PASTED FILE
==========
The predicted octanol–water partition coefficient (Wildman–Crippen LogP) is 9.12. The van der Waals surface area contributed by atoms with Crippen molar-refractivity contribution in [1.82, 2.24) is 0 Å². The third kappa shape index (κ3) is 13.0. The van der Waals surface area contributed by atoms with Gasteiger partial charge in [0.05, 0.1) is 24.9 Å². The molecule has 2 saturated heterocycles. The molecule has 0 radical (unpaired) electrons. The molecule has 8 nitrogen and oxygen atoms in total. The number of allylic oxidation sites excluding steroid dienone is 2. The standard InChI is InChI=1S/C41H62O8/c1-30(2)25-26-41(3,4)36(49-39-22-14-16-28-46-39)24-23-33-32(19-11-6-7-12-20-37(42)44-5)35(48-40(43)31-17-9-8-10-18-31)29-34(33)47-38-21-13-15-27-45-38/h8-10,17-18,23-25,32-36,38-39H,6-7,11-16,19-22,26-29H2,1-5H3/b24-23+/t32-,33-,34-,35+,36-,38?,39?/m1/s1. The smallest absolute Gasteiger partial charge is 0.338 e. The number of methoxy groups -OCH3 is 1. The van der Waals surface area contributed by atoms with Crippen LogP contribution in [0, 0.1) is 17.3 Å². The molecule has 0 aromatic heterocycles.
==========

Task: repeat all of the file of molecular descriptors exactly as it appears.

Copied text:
The predicted octanol–water partition coefficient (Wildman–Crippen LogP) is 9.12. The van der Waals surface area contributed by atoms with Crippen molar-refractivity contribution in [1.82, 2.24) is 0 Å². The third kappa shape index (κ3) is 13.0. The van der Waals surface area contributed by atoms with Gasteiger partial charge in [0.05, 0.1) is 24.9 Å². The molecule has 2 saturated heterocycles. The molecule has 0 radical (unpaired) electrons. The molecule has 8 nitrogen and oxygen atoms in total. The number of allylic oxidation sites excluding steroid dienone is 2. The standard InChI is InChI=1S/C41H62O8/c1-30(2)25-26-41(3,4)36(49-39-22-14-16-28-46-39)24-23-33-32(19-11-6-7-12-20-37(42)44-5)35(48-40(43)31-17-9-8-10-18-31)29-34(33)47-38-21-13-15-27-45-38/h8-10,17-18,23-25,32-36,38-39H,6-7,11-16,19-22,26-29H2,1-5H3/b24-23+/t32-,33-,34-,35+,36-,38?,39?/m1/s1. The smallest absolute Gasteiger partial charge is 0.338 e. The number of methoxy groups -OCH3 is 1. The van der Waals surface area contributed by atoms with Crippen LogP contribution in [0, 0.1) is 17.3 Å². The molecule has 0 aromatic heterocycles.